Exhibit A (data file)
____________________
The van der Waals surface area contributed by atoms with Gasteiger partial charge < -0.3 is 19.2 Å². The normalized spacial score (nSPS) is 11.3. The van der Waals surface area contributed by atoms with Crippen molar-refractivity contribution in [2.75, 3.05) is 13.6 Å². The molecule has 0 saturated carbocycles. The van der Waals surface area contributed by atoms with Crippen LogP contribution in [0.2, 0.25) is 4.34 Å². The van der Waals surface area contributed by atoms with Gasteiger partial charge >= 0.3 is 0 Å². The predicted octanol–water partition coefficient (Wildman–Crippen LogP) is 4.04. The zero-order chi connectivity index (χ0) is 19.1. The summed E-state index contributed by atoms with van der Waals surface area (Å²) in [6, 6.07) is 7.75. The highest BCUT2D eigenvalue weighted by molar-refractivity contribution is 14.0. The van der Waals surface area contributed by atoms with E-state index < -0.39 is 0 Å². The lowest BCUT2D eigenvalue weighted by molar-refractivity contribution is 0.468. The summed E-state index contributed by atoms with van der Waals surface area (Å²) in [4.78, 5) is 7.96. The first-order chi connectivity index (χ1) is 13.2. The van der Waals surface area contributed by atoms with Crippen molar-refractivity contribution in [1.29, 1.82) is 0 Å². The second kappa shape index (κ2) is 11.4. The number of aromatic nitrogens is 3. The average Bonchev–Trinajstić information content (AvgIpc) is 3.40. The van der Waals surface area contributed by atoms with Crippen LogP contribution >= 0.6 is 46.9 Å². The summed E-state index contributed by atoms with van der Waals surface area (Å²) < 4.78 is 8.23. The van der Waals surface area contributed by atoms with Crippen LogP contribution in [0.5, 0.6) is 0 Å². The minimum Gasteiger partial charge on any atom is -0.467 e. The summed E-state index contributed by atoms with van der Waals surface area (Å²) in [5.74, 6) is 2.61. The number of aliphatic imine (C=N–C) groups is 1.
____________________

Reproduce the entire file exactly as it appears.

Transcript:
The van der Waals surface area contributed by atoms with Gasteiger partial charge < -0.3 is 19.2 Å². The normalized spacial score (nSPS) is 11.3. The van der Waals surface area contributed by atoms with Crippen molar-refractivity contribution in [2.75, 3.05) is 13.6 Å². The molecule has 0 saturated carbocycles. The van der Waals surface area contributed by atoms with Crippen LogP contribution in [0.2, 0.25) is 4.34 Å². The van der Waals surface area contributed by atoms with Gasteiger partial charge >= 0.3 is 0 Å². The predicted octanol–water partition coefficient (Wildman–Crippen LogP) is 4.04. The zero-order chi connectivity index (χ0) is 19.1. The summed E-state index contributed by atoms with van der Waals surface area (Å²) in [6, 6.07) is 7.75. The highest BCUT2D eigenvalue weighted by molar-refractivity contribution is 14.0. The van der Waals surface area contributed by atoms with E-state index < -0.39 is 0 Å². The lowest BCUT2D eigenvalue weighted by molar-refractivity contribution is 0.468. The summed E-state index contributed by atoms with van der Waals surface area (Å²) in [4.78, 5) is 7.96. The first-order chi connectivity index (χ1) is 13.2. The van der Waals surface area contributed by atoms with Crippen molar-refractivity contribution in [1.29, 1.82) is 0 Å². The second kappa shape index (κ2) is 11.4. The number of aromatic nitrogens is 3. The average Bonchev–Trinajstić information content (AvgIpc) is 3.40. The van der Waals surface area contributed by atoms with Crippen LogP contribution >= 0.6 is 46.9 Å². The summed E-state index contributed by atoms with van der Waals surface area (Å²) < 4.78 is 8.23. The van der Waals surface area contributed by atoms with Crippen LogP contribution in [0.5, 0.6) is 0 Å². The minimum Gasteiger partial charge on any atom is -0.467 e. The summed E-state index contributed by atoms with van der Waals surface area (Å²) in [5.74, 6) is 2.61. The number of aliphatic imine (C=N–C) groups is 1.